A penumbra is a partially shaded area, in particular “that of the shadow cast by the moon on the earth in a solar eclipse, or by the earth on the moon in a lunar eclipse, resulting in an area that experiences only a partial eclipse” (OED). The word comes from Latin pen- (“almost”) and umbra (“shadow”); that pen- is the same “almost” we see in penultimate: the almost-last thing in a series.
But I’m not here to talk about astronomy or Latin or second-to-last things. I’m here to talk about abortion, the US Supreme Court, the US Constitution, and a thrilling theatrical performance I urge you to see.
Earth’s umbra (central shadow) and penumbra (extended shadow) during a lunar eclipse. Via NASA.gov.
The other shoe—a heavy-soled boot—dropped on June 24. In a 6–3 decision the US Supreme Court overturned the landmark 1973 Roe v. Wade decision, which had granted a federal right to abortion, and left it up to each state to establish its own guidelines, or outright bans. As Linda Greenhouse put it in a scathing New York Times op-ed: “[N]ever before had the court rescinded an individual right and left it up to the states whether to respect what had once been anchored in the Constitution.” Greenhouse called out the majority opinion for its “arrogance” and “unapologetic nature.”
The three dissenting Justices—Kagan, Breyer, and Sotomayor—were even more pointed: “As of today, this Court holds, a State can always force a woman to give birth, prohibiting even the earliest abortions. A State can thus transform what, when freely undertaken, is a wonder into what, when forced, may be a nightmare.”
Here’s why the decision has me thinking about “penumbra.”
Last week I watched What the Constitution Means to Me, a play written and performed by Heidi Schreck. And then I watched it again. (It’s streaming on Amazon Prime.) I’d originally seen the play in New York, in 2019, and hadn’t been able to stop thinking about it. I’ll probably watch it at least a couple more times.
In the play, most of which is a monologue, Schreck—a brilliant actor—recalls her winning streak in the American Legion Oratorical Contest, in which teens give speeches about, yes, what the US Constitution means to them. But Schreck goes further, bringing in sometimes-hilarious, often-harrowing details from her own life and the lives of her female relatives, and asking how the Constitution respects and protects those lives. (Short answer: It doesn’t.) Many countries’ constitutions, Schreck says, guarantee positive rights such as gender equality or access to housing or healthcare. Not the US Constitution. As far as “we, the people” go, our Constitution mostly enshrines “negative rights”: it prohibits certain government actions. The primary positive right it grants citizens is, as we know, the right to “keep and bear arms” everywhere, all the time, hidden or displayed, in unlimited quantities. (See last week’s other depressing SCOTUS opinion in New York State Rifle & Pistol Association v. Bruen.)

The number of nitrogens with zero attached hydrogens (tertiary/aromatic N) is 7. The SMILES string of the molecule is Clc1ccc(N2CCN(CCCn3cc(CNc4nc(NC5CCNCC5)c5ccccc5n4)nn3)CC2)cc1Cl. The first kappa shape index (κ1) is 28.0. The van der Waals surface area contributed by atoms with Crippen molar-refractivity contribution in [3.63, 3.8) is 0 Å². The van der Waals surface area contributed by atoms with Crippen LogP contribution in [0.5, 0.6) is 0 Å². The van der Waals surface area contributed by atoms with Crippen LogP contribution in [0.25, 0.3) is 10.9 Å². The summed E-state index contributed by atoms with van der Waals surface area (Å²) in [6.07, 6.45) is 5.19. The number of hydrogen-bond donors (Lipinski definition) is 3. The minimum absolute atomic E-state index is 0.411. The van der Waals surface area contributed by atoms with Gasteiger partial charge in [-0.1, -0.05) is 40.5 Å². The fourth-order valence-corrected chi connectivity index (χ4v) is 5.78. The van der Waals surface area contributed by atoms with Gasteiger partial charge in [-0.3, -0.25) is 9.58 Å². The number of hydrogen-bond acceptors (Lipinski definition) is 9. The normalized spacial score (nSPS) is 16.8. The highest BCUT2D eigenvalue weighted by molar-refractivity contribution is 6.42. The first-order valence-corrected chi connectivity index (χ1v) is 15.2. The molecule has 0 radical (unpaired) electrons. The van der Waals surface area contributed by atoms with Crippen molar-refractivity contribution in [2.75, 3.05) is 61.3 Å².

But then there’s the Ninth Amendment—“the most magical and mysterious amendment of them all,” as Schreck puts it.
The Ninth Amendment reads, in full: “The enumeration in the Constitution, of certain rights, shall not be construed to deny or disparage others retained by the people.”
“Others retained by the people.” That leaves a lot of room for interpretation, doesn’t it.
When the great Supreme Court Justice William O. Douglas talked about this amendment, he used the word “penumbra.” What is a penumbra? Well … here I am standing in the light. And there you are, sitting in darkness. And, uh, this space between us, tis space right here of partial illumination, this shadowy space right here—this is a penumbra.
People laughed at Douglas for calling it this, but I like it. I think it’s a helpful way to think about the Constitution and also maybe about our lives. I mean, here we are, stuck between what we can see and what we can’t. We are trapped in a penumbra.
What Douglas was referring to was all the rights derived by implication from the Constitution and the Bill of Rights. He wasn’t the first jurist to regard the Ninth Amendment in this penumbral sense—the concept had been floating around in judicial circles since the 19th century—but he was the first to take it out of the shadows, so to speak, in the majority opinion he wrote in Griswold v. Connecticut, the 1965 case that acknowledged a “right to privacy” for married couples who wanted to use contraception. (Griswold is among the settled law that Justice Clarence Thomas pointed to in his concurring opinion. He’d like the Supreme Court to take another look at the case, and probably reverse the decision.)
Roe v. Wade is “a case that is all about penumbras,” Heidi Schreck tells us. Roe was grounded in the right of privacy, “whether it be founded in the Fourteenth Amendment's concept of personal liberty and restrictions upon state action, as we feel it is, or ... in the Ninth Amendment's reservation of rights to the people,” as Justice Harry Blackmun put it in the majority opinion.
Last week’s decision in Dobbs rejects the penumbra, rejects any interpretation of the Constitution that wouldn’t have been recognized when it was originally written. Of course there is no mention of abortion in the Constitution. As Schreck points out, there’s also no mention of brushing your teeth. And there’s no mention at all of women. Not even once.
Trapped in a penumbra? More like consigned to darkness.